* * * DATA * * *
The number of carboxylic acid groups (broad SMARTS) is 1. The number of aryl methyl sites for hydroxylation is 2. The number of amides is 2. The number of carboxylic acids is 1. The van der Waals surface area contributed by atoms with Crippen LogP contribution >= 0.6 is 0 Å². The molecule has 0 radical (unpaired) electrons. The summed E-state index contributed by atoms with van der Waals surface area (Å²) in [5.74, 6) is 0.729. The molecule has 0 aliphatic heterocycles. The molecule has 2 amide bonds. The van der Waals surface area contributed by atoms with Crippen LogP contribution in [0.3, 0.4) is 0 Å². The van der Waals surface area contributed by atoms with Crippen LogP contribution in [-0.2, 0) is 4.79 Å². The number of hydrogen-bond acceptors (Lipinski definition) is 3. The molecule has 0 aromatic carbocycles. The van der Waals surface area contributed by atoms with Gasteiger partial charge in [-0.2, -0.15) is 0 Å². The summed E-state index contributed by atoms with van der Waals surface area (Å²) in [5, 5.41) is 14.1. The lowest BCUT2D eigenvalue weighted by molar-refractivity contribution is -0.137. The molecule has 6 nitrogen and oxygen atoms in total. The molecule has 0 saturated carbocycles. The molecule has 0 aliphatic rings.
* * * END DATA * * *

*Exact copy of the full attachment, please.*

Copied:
The number of carboxylic acid groups (broad SMARTS) is 1. The number of aryl methyl sites for hydroxylation is 2. The number of amides is 2. The number of carboxylic acids is 1. The van der Waals surface area contributed by atoms with Crippen LogP contribution >= 0.6 is 0 Å². The molecule has 0 radical (unpaired) electrons. The summed E-state index contributed by atoms with van der Waals surface area (Å²) in [5.74, 6) is 0.729. The molecule has 0 aliphatic heterocycles. The molecule has 2 amide bonds. The van der Waals surface area contributed by atoms with Crippen LogP contribution in [0.3, 0.4) is 0 Å². The van der Waals surface area contributed by atoms with Crippen LogP contribution in [-0.2, 0) is 4.79 Å². The number of hydrogen-bond acceptors (Lipinski definition) is 3. The molecule has 0 aromatic carbocycles. The van der Waals surface area contributed by atoms with Gasteiger partial charge in [-0.2, -0.15) is 0 Å². The summed E-state index contributed by atoms with van der Waals surface area (Å²) in [5, 5.41) is 14.1. The lowest BCUT2D eigenvalue weighted by molar-refractivity contribution is -0.137. The molecule has 6 nitrogen and oxygen atoms in total. The molecule has 0 saturated carbocycles. The molecule has 0 aliphatic rings.